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An Imaginary Conversation with J Hoberman about Inside Lleywn Davis and the universe of the schlemiel

(quotations from Mr Hoberman are from his “Tablet” magazine review of the film).

JH: A scene in which [Lleywn] sings Ewan MacColl’s “The Shoals of Herring” for his catatonic dad in a dismal rest home for retired seamen affords a pathos that the Coens are pleased to despoil because, like Barton Fink or Larry Gopnik (_A Serious Man_), Llewyn Davis is a schlemiel.
JG: Llewyn is certainly a schlemiel (but not solely that). He has maybe gotten a colleague at the Gaslight pregnant who, it turns out, really cares for him. But he does not pursue it. He almost drives to Akron to see a girl friend who had his child, instead of using the money he freely gave her to get an abortion. But he doesn’t make it. He insults well-meaning people. He loses his merchant marine papers through thoughtlessness. He loses out on royalties on a gag song he jointly sung (sure fire) , because he gave up any royalties in favor a few hundred bucks he needed (to pay for the folk singer’s abortion).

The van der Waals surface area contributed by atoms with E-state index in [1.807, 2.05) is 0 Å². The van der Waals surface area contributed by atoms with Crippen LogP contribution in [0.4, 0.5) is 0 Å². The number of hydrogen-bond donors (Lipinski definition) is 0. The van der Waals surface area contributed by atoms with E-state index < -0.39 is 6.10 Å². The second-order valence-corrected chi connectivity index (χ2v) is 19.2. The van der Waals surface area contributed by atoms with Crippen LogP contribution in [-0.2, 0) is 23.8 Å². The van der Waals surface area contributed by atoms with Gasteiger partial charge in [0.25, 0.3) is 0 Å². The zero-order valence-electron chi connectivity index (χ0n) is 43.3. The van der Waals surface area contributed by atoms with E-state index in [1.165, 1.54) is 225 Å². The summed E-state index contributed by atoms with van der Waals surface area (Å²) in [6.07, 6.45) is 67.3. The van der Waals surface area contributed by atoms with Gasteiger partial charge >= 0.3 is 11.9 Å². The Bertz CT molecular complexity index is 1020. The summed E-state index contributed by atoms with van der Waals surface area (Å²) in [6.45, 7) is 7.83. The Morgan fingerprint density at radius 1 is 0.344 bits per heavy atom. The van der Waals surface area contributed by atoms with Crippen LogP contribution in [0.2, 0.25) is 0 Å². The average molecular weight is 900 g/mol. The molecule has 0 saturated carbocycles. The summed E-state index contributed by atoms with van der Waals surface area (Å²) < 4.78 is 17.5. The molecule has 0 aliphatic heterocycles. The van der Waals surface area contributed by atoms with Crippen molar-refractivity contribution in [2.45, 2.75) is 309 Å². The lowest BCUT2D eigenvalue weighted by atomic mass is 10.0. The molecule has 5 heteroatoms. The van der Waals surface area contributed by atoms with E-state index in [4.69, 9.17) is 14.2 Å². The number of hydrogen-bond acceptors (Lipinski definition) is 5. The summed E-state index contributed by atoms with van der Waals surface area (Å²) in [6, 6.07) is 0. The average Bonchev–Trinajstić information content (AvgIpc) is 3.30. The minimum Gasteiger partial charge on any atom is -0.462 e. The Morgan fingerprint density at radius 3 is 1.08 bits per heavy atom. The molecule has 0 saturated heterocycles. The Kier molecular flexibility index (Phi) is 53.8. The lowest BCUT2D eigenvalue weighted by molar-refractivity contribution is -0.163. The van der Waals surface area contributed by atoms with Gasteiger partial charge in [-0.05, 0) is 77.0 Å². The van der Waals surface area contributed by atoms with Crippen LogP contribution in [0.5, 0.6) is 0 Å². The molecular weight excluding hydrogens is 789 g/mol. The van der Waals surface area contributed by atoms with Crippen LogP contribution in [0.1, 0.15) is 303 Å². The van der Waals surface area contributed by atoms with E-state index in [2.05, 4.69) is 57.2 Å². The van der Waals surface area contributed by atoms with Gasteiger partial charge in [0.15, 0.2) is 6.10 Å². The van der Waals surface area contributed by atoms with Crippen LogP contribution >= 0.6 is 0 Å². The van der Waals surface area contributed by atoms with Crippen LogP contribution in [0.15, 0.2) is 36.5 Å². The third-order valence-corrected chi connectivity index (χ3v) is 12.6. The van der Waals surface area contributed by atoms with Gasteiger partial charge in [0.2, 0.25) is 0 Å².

JH: . Later, Llewyn goes on the road to Chicago with a feline cat and a human one (John Goodman as a hideous jazz junkie hipster), hoping to land a gig at the Gate of Horn or at least get representation from the owner Bud Grossman. A stand-in for Dylan’s manager Albert Grossman, this imposing figure is singularly unimpressed. “I don’t see a lot of money here.” Read More 
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Steve Stern's "The Wedding Jester"

Steve Stern is a gifted comic writer. Like Nathan Englander, he weaves into his stories legends and mystic figures of the Jewish people: Dybbuk, Golem, shekinah, tzaddik, doppleganger, demons, wonder rabbis, the True World, transmigration of souls. Both writers allude to the tales of The Baal Shem Tov, Nachman of Bratslav, Mendele the Bookseller, Sholem Aleichem, the panoply of Yiddish short story writers published in eastern Europe and in The Jewish Daily Forward, as well as Bellow, Malamud, and Ozick. I. B. Singer is perhaps their most recognizable model.
This kind of story allows readers to understand the part-anguished, part-mystical world the Jewish people of the Diaspora lived and breathed in the context of the American world into which they have been, by now, oh so thoroughly assimilated. A hell of a trick, when successful. Sometimes, these stories indeed do prove timeless, and enrich their characters psyches. Leslie Fiedler asked, “Is there a Jewish identity which survives the abandonment of ghetto life and ghetto beliefs, which for so long defined the Jew? Or has the Jew left in Europe, along with the pain and squalor he fled, the possibility of any definition?” It is a brilliantly composed question.  Read More 
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